Mr. Gross had heard from Mr. Porges that Mr. Geraghty would “drive cartoonists crazy” with editorial changes to cartoons. Back at the New Yorker’s art department following lunch, Mr. Geraghty handed Mr. Gross the rough drawings of the two bought cartoons [most cartoonists submit “rough” drawings.  If bought, the cartoonist will then do a “finish” — the drawing that will be published].  Mr. Gross tells us what happened next:

“So with that particular drawing [the first published cartoon], he gave me the drawing, and I stood there with it, and said,I’m not going, Mr. Geraghty until you specifically tell me what you want in the drawing.’ So he said, ‘put the kid here, dispense with the awning’ and he was very specific on what I had to do.  Afterwards, with all the other drawings I sold, I never had any problem with him. Every time I sold something he told me exactly what he wanted.” 

I said to Mr. Gross, “That’s a big deal, selling two your first time.” to which Mr. Gross replied, “I can credit the wine for it.”

So here’s to one of The New Yorker‘s cartoon giants. It is quite a feat to sell just one drawing to The New Yorker.  To continue on for fifty years (and counting) is another kind of feat. Mr. Gross is one of a select group of cartoonists with a thumbprint style — i.e., no one else has drawn like him, and he draws like no one else (true, as well, of George Booth, also celebrating his New Yorker golden anniversary this year). Feeling in a oh-what-the-hell Grossian spirit, I’ll say too that no other cartoonist even comes close to thinking like him.

 

Further reading:

For an extended interview with Mr. Gross I highly recommend Richard Gehr’s I Only Read It For The Cartoons, published in 2014, by New Harvest. Mr. Gross is one of a dozen New Yorker cartoonists interviewed.

If you want to listen to Sam Gross being interviewed, there’s this wonderful podcast from Gil Roth’s Virtual Memories Show.

All of Mr. Gross’s cartoon anthologies are must-haves in any cartoon library.  A quartet of them are shown:

An Elephant Is Soft And Mushy (Dodd, Mead & Co. , 1980)

More Gross (Congdon & Weed, 1982)

I Am Blind And My Dog Is Dead (Dodd, Mead & Co., 1977.  Reissued by Harry N. Abrams, 2007)

No More Mr. Nice Guy (Perigee, 1987)

 

 

 

Liza Donnelly At The 31st Festival National Des Humoristes; Profile Of Interest: Al Frueh; Today’s Daily Cartoonist & Cartoon

Liza Donnelly, who began contributing to The New Yorker 40 years ago this year, will be at the 31st Festival National des Humoristes in Tours this coming week. Ms. Donnelly’s poster for the festival appears above.

Here’s the info, in English, on Ms. Donnelly  from the Festival’s website:

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Profile Of Interest: Al Frueh

Here’s a short but informative profile by Alex Jay of Al Frueh ( Frueh is pronounced “free”) from Stripper’s Guide.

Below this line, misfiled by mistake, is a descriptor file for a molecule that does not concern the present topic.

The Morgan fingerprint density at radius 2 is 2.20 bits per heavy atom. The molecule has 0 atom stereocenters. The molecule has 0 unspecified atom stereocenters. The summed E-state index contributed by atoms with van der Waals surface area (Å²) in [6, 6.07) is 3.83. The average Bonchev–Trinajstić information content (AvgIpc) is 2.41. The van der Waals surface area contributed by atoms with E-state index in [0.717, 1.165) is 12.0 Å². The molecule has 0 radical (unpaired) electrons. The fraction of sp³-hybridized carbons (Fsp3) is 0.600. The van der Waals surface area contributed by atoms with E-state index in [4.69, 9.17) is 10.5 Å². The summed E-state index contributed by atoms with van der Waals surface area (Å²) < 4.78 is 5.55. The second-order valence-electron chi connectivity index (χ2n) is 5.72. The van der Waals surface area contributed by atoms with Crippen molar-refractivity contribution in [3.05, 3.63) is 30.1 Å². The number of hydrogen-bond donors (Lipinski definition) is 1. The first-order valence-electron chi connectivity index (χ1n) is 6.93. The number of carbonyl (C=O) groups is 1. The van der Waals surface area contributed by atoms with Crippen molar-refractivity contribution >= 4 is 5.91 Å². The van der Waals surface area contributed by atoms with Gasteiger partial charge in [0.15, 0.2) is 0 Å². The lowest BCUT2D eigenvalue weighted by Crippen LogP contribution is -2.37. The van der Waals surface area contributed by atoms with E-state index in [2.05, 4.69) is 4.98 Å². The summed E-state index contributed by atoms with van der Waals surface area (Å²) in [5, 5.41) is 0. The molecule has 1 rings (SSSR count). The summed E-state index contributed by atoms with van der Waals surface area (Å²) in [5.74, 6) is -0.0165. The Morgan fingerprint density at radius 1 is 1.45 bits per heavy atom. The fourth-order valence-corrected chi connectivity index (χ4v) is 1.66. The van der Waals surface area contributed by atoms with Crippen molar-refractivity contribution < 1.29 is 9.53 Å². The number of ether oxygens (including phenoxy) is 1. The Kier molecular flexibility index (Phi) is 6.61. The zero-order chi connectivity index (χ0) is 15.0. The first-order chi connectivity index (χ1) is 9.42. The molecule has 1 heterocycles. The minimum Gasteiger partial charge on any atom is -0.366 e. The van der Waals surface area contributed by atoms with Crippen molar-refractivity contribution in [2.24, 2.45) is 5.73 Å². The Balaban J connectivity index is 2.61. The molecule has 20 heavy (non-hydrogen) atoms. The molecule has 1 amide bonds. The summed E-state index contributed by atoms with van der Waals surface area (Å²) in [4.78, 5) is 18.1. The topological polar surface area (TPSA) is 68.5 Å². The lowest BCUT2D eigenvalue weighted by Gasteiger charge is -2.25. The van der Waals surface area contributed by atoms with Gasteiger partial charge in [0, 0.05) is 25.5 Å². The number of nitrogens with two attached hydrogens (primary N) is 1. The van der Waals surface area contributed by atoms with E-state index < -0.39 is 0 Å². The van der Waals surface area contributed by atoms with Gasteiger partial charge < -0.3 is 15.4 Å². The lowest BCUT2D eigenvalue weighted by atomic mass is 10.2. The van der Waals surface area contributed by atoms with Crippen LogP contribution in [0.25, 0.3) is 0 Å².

Mr. Frueh, contributed to The New Yorker from its very first issue. His first cover was the magazine’s second cover (shown above).

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Today’s Daily Cartoonist & Cartoon

Tim Hamilton (lately riding a Daily roll) on Trump

Mr. Hamilton began contributing to The New Yorker in 2015. Visit his website here.

 

Today’s Daily Cartoonist & Cartoon: A Barry Blitt Interview I Missed

Jeremy Nguyen on Spiderman. Mr. Nguyen has been contributing to The New Yorker since 2017. Visit his website here.

 

 

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A Barry Blitt Interview I Missed

Luckily the Design Observer just brought this Barry Blitt interview out of their archive and re-posted it.  I missed it when it was originally posted in December of 2017.  And lucky forThe Spill, it caught the eye (and ear) of a friend who’s in the design biz up Beantown way  — I thank him for it.

 

Today’s Daily Cartoonist & Cartoon…And Yesterday’s; A Q&A With Bob Eckstein; Spiegelman, Marvel, and the “Orange Skull”

A Back to school  Daily by Mark Thompson. Mr. Thompson began contributing to The New Yorker in 2010.

Tim Hamilton delivered yesterday’s very Planet of the Apes-ish Daily. Mr. Hamilton began contributing to The New Yorker in 2016. Visit his website here.

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A Q&A With Bob Eckstein

A short Q&A marking Bob Eckstein’s return to the Annual Writer’s Digest Conference.  Read it here.

Mr. Eckstein began contributing to The New Yorker in 2007.  He is, among many other things, the world’s greatest snowman expert.  Visit his website here.

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 Spiegelman, Marvel, and the “Orange Skull”


Art Spiegelman of Maus fame (and a former contributor to The New Yorker) is in the news again. Read all about it here on Bado’s Blog and in The Guardian.